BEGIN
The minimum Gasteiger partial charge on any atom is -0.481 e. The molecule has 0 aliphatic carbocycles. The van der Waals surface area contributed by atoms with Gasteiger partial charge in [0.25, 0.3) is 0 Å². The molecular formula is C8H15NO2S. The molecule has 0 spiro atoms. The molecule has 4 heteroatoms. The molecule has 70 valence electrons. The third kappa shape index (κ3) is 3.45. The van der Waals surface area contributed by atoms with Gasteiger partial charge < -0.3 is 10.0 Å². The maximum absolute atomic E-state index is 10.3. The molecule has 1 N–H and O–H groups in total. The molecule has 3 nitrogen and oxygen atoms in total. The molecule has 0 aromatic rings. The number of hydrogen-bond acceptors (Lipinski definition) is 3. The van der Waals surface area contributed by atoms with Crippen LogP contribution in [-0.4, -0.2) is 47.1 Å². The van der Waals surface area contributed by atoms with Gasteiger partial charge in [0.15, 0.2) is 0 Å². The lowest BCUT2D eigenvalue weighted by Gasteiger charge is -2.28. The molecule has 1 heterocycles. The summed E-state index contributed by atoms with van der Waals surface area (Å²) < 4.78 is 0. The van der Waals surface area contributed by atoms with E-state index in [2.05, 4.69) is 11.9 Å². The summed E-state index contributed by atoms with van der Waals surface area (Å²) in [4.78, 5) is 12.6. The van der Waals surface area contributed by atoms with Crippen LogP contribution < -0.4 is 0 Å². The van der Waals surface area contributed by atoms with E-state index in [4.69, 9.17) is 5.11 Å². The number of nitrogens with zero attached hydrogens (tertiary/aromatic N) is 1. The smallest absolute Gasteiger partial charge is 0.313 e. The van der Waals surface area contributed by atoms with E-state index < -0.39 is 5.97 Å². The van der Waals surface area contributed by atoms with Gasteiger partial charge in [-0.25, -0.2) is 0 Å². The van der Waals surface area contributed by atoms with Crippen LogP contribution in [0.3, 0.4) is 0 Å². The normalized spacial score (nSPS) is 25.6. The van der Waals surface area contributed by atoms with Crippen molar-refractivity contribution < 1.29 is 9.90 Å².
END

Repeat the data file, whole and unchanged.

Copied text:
The minimum Gasteiger partial charge on any atom is -0.481 e. The molecule has 0 aliphatic carbocycles. The van der Waals surface area contributed by atoms with Gasteiger partial charge in [0.25, 0.3) is 0 Å². The molecular formula is C8H15NO2S. The molecule has 0 spiro atoms. The molecule has 4 heteroatoms. The molecule has 70 valence electrons. The third kappa shape index (κ3) is 3.45. The van der Waals surface area contributed by atoms with Gasteiger partial charge < -0.3 is 10.0 Å². The maximum absolute atomic E-state index is 10.3. The molecule has 1 N–H and O–H groups in total. The molecule has 3 nitrogen and oxygen atoms in total. The molecule has 0 aromatic rings. The number of hydrogen-bond acceptors (Lipinski definition) is 3. The van der Waals surface area contributed by atoms with Crippen LogP contribution in [-0.4, -0.2) is 47.1 Å². The van der Waals surface area contributed by atoms with Gasteiger partial charge in [0.15, 0.2) is 0 Å². The lowest BCUT2D eigenvalue weighted by Gasteiger charge is -2.28. The molecule has 1 heterocycles. The summed E-state index contributed by atoms with van der Waals surface area (Å²) < 4.78 is 0. The van der Waals surface area contributed by atoms with E-state index in [2.05, 4.69) is 11.9 Å². The summed E-state index contributed by atoms with van der Waals surface area (Å²) in [4.78, 5) is 12.6. The van der Waals surface area contributed by atoms with Crippen LogP contribution < -0.4 is 0 Å². The van der Waals surface area contributed by atoms with E-state index in [4.69, 9.17) is 5.11 Å². The number of nitrogens with zero attached hydrogens (tertiary/aromatic N) is 1. The smallest absolute Gasteiger partial charge is 0.313 e. The van der Waals surface area contributed by atoms with E-state index < -0.39 is 5.97 Å². The van der Waals surface area contributed by atoms with Gasteiger partial charge in [-0.25, -0.2) is 0 Å². The van der Waals surface area contributed by atoms with Crippen LogP contribution in [0.3, 0.4) is 0 Å². The normalized spacial score (nSPS) is 25.6. The van der Waals surface area contributed by atoms with Crippen molar-refractivity contribution < 1.29 is 9.90 Å².